In Ep. 199 of the Mullooly Asset Show, Tom explains why stock dividends might be a good idea for bank stocks during an economic downturn. He explains how they work and the benefits they offer both the company and the shareholders.
Should Banks Use Stock Dividends? – Transcript
Tom Mullooly: What should banks do with their dividends the next time there’s an economic slowdown? I’ve got an idea I want to talk about with you. So stick around.
Welcome to the Mullooly Asset show. I’m your host, Tom Mullooly, and this is episode number 199. Thanks for tuning in. So what should banks do the next time there’s an economic slowdown? And we’re not just limiting this to banks either. Well back in the 1950s, 60s, all the way into the early 1990s, some companies used to issue stock dividends. Now I’m not talking about cash dividends, I mean actual shares of stock as your dividend. You’d actually get shares as your dividend each year. Sometimes companies, a lot of banks did this, but a lot of companies would issue a small amount of cash and some stock. Other times it was just shares. That’s what you got. And a lot of banks did this, especially banks. But they would just pay their dividends this way. So as an example, if a company had a 5% dividend and you owned a hundred shares, at the end of the year, you’d have 105 shares.
So there’s two benefits to the company for thinking about using stock dividends. The first one is they’re not laying out any cash because they’re taking shelf stock, that is shares that have already been registered. The second benefit is they’re distributing more shares into friendly hands. These are supporters of the bank or of the company that issues the stock. This was a really cool feature and it worked really well if you took a long-term approach towards investing. There were tons of, I was going to say regional banks, but local banks that would do this. And I want to be clear. Some companies will announce that they are declaring a stock dividend and what they’re actually doing is they’re splitting the stock, say a five for four stock split. So if you owned a hundred shares, you would then wind up with 125 shares. That’s not the same as an annual stock dividend that you’d get.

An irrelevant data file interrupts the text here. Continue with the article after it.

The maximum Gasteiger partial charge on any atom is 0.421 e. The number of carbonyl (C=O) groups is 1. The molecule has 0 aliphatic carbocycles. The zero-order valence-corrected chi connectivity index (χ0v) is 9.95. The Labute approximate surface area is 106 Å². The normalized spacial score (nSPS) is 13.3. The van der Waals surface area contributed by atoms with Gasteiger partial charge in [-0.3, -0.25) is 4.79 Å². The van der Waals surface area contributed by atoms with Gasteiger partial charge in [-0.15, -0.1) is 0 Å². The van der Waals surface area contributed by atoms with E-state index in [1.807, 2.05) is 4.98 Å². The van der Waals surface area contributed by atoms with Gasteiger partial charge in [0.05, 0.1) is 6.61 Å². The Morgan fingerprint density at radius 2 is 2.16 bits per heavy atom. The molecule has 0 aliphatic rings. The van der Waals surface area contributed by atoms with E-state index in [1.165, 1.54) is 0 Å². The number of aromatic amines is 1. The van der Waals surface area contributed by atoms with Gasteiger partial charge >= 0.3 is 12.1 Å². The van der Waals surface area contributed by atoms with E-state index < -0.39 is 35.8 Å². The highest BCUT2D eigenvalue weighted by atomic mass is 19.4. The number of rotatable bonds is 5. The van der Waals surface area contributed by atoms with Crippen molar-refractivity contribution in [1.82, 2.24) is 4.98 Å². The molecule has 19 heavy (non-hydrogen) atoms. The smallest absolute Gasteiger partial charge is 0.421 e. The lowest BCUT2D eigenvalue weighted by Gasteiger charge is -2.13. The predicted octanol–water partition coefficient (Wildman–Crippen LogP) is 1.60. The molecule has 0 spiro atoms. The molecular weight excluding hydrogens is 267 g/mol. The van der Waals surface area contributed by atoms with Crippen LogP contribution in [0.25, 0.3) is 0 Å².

So why am I recommending this and why am I recommending this for banks? Follow the bouncing ball with me. When the economy slows… Banks are in the business of making loans. So when the economy slows down, loan growth slows down and some loans are going to turn bad. You’re not going to be able to get paid back. And so their earnings for banks are going to shrink. So what happens is the company then says, “Hey, we’ve got to preserve our cash so we’re going to decrease the dividend. And we may even get to a point where we eliminate the dividend.” You know what happens to a stock when they eliminate the dividend? Go watch episode 198. Stock is going to drop.
So why don’t banks and other companies have stock dividends? I mean they used to do this in the 70s and the 80s, and even into the 90s. They can preserve cash when times get tough and if you’re a stockholder in one of these companies, like a bank where the stock price has probably been going down, it’s a way to reward shareholders who are losing money with a few more shares. Just give them something for their loyalty. And from a technology point of view, there’s very few stock certificates that are floating around today. So it’s really coming down to a book entry item. It’s a computer entry. I don’t know why this isn’t being discussed more and more. It really could work. I think it’s a great way for banks to help keep their stock price up.
The number one thing that just trashes companies is when they have to suspend or eliminate their dividend. We used to have a strategy years back where we would actually buy companies when they were announcing that they were eliminating the dividend, because that’s probably the bottom or the end of the story for them, and then things can only improve. But stock dividends will keep their stockholders, their supporters in the game a little longer. Could work.
That’s episode 199. Thanks for tuning in.
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